Islamabad: Crime on rise in capital
ISLAMABAD: Incidents of violence, dacoity, robbery, kidnapping, ransom and other crimes are on the rise in the federal capital due to shortage of security personnel.
Police sources told Daily Times on Saturday that only 1,500 police personnel were assigned duty to ensure security of over one million population of the federal capital, while 3500 police officials were performing duties under Diplomatic Protection Department (DPD)to provide security and protection to the VVIPs and foreign diplomatic missions showing biased attitude of the authorities towards their liabilities.
They said during last year 101 murder cases and 356 cases of car lifting were registered in different police stations of the town. The small number of police officials for over one million population was not only providing security but also conducting investigation into various cases. Still around 2000 cases of different nature were pending with the capital police, they added.
“One of the main reasons of rising crime rate in the capital is that huge number of ceases are pending, which is encouraging criminals and putting bad impression specifically on the young generation and generally on the society,” the sources said.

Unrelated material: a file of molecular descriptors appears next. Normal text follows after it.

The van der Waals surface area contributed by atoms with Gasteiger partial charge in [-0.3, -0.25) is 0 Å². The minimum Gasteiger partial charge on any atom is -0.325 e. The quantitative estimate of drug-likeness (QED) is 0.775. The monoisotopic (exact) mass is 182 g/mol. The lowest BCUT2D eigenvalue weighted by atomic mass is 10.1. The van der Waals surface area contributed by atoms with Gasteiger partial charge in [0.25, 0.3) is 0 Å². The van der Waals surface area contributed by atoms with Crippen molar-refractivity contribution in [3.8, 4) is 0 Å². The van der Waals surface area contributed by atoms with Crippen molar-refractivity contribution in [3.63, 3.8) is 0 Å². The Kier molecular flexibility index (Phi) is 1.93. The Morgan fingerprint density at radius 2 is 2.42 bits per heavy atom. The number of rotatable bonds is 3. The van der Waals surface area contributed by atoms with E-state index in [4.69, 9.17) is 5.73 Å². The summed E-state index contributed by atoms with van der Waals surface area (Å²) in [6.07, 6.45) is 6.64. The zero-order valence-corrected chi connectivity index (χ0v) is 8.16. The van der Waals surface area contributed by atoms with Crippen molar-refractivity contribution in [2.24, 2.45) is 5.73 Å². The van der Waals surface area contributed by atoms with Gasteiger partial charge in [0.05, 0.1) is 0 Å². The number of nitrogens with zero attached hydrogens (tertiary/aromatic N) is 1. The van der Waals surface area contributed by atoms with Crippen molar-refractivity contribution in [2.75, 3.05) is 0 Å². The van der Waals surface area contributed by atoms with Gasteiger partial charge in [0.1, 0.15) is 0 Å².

Moreover, police officials were deployed at processions and public rallies in the city, which resulted in low security arrangements in other parts of the city. To overcome police shortage, the authorities usually called in Punjab police, they said, adding maximum number of Punjab police was invited for the security purposes during lawyers’ movement and public demonstration in the recent past.
The sources said the capital police had also sent a summary to the Interior Ministry for the induction of more people in its Anti Riots Units (ARU) in order to avoid seeking help from the Punjab police during important occasions. When contacted, Senior Superintendent of Police (SSP) Syed Kalam Imam confirmed that a summary had been sent to the Interior Ministry to increase the police strength in the federal capital.
The complete article can be found at Daily Times.